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Ex-Muslims in India find solidarity online as they face social and familial rejection

‘We needed a place to belong, a safe space to be ourselves.’ Ex-Muslims are driven by a particular need to articulate their disentanglement from their religion and not simply turn atheist.

Image by Gordon Johnson/Creative Commons

MUMBAI, India (RNS) — Arif Hussain Theruvath used to fast during Ramadan, studied in a madrassa in the southern state of Kerala, followed fundamentalist Islamic preachers online and prayed five times a day. But over time, he grew disillusioned with Islam, and he officially came out online as an “ex-Muslim” in 2019.

“I left Islam for two reasons: Slavery is still accepted in the religion,  and when you look at the way it treats women, it’s horrible,” said Theruvath. (Whether slavery is practiced in any Islamic countries today is a point of dispute.)

His rejection triggered consequences. His wife left him and he can’t see his children. But Theruvath, 35, doesn’t regret the decision and has now become an active part of the Ex-Muslims of Kerala Facebook community spun off from a broader atheist group in 2019. He participates in online discussions and puts out YouTube videos criticizing the religion. 

“In Kerala, we have had a strong rationalist movement for the past several years,” he said. “And social media has given us more opportunities to network and find each other. Leaving a religion may make you a black sheep, so you need confidence and support to do that.”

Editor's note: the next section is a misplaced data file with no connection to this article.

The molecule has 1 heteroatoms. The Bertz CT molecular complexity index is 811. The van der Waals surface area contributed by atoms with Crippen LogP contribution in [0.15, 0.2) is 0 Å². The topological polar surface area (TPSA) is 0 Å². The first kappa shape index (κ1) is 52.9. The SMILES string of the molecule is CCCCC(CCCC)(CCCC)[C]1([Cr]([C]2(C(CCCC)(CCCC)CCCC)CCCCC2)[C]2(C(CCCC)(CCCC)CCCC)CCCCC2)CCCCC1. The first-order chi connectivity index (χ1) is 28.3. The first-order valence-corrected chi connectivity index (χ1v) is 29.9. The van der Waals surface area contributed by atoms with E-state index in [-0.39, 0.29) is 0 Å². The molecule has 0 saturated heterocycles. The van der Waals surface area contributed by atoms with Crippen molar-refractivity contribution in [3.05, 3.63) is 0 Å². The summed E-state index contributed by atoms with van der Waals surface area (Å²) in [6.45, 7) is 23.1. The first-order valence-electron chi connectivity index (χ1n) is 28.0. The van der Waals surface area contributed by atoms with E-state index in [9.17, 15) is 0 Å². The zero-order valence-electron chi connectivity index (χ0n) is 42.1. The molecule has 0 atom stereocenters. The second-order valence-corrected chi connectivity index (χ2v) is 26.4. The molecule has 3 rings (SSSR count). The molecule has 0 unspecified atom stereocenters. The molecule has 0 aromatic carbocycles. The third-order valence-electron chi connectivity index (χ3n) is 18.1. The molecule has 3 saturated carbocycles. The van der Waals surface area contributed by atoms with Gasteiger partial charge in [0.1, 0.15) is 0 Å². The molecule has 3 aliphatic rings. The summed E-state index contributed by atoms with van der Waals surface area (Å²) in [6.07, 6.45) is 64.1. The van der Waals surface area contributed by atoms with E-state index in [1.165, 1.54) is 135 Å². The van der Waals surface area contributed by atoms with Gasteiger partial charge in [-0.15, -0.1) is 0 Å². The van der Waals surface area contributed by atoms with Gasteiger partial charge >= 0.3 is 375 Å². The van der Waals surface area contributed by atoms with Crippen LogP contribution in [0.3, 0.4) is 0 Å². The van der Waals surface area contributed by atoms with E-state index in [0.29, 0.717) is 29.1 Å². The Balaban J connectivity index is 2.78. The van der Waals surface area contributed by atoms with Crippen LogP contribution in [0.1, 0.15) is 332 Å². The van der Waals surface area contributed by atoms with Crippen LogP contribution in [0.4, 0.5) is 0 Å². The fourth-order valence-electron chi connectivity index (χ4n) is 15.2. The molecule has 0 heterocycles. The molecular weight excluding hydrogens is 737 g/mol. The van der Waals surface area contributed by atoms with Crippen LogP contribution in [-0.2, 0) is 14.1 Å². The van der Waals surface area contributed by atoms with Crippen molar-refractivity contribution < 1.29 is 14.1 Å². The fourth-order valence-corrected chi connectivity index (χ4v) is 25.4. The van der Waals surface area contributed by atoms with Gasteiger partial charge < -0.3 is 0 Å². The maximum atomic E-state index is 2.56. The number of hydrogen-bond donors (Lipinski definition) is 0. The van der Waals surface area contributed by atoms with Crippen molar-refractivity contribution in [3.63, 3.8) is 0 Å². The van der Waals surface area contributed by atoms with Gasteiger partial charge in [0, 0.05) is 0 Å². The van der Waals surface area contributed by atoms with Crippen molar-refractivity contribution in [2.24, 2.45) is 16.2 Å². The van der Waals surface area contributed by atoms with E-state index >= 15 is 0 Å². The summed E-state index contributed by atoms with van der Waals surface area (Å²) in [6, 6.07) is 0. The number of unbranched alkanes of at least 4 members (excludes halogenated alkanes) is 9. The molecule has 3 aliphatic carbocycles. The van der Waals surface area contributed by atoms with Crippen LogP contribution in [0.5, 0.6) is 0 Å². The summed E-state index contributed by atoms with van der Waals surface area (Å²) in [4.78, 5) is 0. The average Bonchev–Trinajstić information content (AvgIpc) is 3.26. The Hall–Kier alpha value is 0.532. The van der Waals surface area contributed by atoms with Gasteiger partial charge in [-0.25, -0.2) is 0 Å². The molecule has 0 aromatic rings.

Theruvath’s is one of at least three such online groups to have sprung up in India in the past five years. Set up in 2019, the Ex-Muslims of India group, which was meeting in Hyderabad before the pandemic struck, has about 100 members, who were admitted after a vetting process. An Ex-Muslims of Tamil Nadu group of about 300 members has been active since 2016. 


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“In India, Muslims are focused on mostly survival issues, but Muslims educated enough to read Dawkins and other rationalists are certainly questioning what they see as contradictions in the Quran and other theology,” said Sultan Shahin, founding editor of New Age Islam, a progressive Islamic website. “I would say the internet is doing to Islam what the printing press did to Christianity … so thinking Muslims are exposed to all sorts of ideas from across the world.”

At least 138 million Muslims live in India, constitutionally a secular country, but one where outspoken atheists and rationalists have often been attacked by right-wing groups. In 2017, H Farook, a Muslim-born man, an atheist and member of the Ex-Muslims of Tamil Nadu group, was killed in what appeared to be retaliation for his outspoken views. 

Arif Hussain Theruvath. Courtesy photo

Arif Hussain Theruvath. Courtesy photo

Theruvath and MR Shahabas of the Tamil Nadu group say many of their members are online under fake names, afraid to come out publicly. Shahabas said Farook’s death set them back but they were trying to regroup.  

“Ex-Muslims live in greater fear of their society than do rationalist Hindus,” said Shahin. “Atheism is an accepted part of Hinduism; not so, Islam. Among Hindus, problems arise when Hindus publicly propagate against some irrational beliefs or cultural practices. Among Indian Muslims, mere expression of unbelief may lead to charges of apostasy and social boycott.” 

At the very least, it could lead to arguments with loved ones, being disowned or straining relations with family.

People across religions have always debated and doubted their beliefs, but the term “ex-Muslim” gained currency in the 2000s, when some Muslims felt motivated after 9/11 to distance themselves from extremist factions. In 2007, after the formation of an ex-Muslim council in Germany, the international social movement began to find roots in the West.